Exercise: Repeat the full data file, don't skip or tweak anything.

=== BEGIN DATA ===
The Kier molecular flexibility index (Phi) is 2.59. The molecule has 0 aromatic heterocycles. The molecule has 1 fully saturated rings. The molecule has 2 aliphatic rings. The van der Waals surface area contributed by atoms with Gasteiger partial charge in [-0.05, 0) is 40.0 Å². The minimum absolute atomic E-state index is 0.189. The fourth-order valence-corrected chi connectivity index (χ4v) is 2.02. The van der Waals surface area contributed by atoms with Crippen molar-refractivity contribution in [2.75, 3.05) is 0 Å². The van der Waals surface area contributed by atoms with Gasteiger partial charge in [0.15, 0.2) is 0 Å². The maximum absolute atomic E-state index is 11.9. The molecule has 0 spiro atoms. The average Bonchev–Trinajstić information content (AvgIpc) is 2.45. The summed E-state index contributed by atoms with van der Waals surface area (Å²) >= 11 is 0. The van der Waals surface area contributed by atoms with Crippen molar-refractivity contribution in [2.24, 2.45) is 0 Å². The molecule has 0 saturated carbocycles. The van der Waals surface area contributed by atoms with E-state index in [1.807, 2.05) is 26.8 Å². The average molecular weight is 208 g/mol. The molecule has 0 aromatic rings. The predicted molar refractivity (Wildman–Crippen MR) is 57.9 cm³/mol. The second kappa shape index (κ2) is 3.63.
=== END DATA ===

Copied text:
The Kier molecular flexibility index (Phi) is 2.59. The molecule has 0 aromatic heterocycles. The molecule has 1 fully saturated rings. The molecule has 2 aliphatic rings. The van der Waals surface area contributed by atoms with Gasteiger partial charge in [-0.05, 0) is 40.0 Å². The minimum absolute atomic E-state index is 0.189. The fourth-order valence-corrected chi connectivity index (χ4v) is 2.02. The van der Waals surface area contributed by atoms with Crippen molar-refractivity contribution in [2.75, 3.05) is 0 Å². The van der Waals surface area contributed by atoms with Gasteiger partial charge in [0.15, 0.2) is 0 Å². The maximum absolute atomic E-state index is 11.9. The molecule has 0 spiro atoms. The average Bonchev–Trinajstić information content (AvgIpc) is 2.45. The summed E-state index contributed by atoms with van der Waals surface area (Å²) >= 11 is 0. The van der Waals surface area contributed by atoms with Crippen molar-refractivity contribution in [2.24, 2.45) is 0 Å². The molecule has 0 saturated carbocycles. The van der Waals surface area contributed by atoms with E-state index in [1.807, 2.05) is 26.8 Å². The average molecular weight is 208 g/mol. The molecule has 0 aromatic rings. The predicted molar refractivity (Wildman–Crippen MR) is 57.9 cm³/mol. The second kappa shape index (κ2) is 3.63.